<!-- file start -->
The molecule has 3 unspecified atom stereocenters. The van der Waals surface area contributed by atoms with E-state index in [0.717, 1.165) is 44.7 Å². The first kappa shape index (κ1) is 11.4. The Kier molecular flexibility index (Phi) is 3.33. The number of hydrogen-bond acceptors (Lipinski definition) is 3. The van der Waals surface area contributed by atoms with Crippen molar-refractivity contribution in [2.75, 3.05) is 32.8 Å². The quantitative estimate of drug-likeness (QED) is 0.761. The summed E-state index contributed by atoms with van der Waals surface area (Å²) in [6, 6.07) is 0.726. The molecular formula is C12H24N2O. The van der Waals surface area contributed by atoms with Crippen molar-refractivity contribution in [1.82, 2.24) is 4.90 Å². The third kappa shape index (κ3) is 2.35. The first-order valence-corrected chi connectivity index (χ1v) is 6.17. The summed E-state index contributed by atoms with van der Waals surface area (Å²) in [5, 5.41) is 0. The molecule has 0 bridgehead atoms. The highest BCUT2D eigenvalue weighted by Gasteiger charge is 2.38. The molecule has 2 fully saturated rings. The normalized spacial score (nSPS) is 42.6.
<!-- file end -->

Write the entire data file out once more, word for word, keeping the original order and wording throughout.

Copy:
The molecule has 3 unspecified atom stereocenters. The van der Waals surface area contributed by atoms with E-state index in [0.717, 1.165) is 44.7 Å². The first kappa shape index (κ1) is 11.4. The Kier molecular flexibility index (Phi) is 3.33. The number of hydrogen-bond acceptors (Lipinski definition) is 3. The van der Waals surface area contributed by atoms with Crippen molar-refractivity contribution in [2.75, 3.05) is 32.8 Å². The quantitative estimate of drug-likeness (QED) is 0.761. The summed E-state index contributed by atoms with van der Waals surface area (Å²) in [6, 6.07) is 0.726. The molecular formula is C12H24N2O. The van der Waals surface area contributed by atoms with Crippen molar-refractivity contribution in [1.82, 2.24) is 4.90 Å². The third kappa shape index (κ3) is 2.35. The first-order valence-corrected chi connectivity index (χ1v) is 6.17. The summed E-state index contributed by atoms with van der Waals surface area (Å²) in [5, 5.41) is 0. The molecule has 0 bridgehead atoms. The highest BCUT2D eigenvalue weighted by Gasteiger charge is 2.38. The molecule has 2 fully saturated rings. The normalized spacial score (nSPS) is 42.6.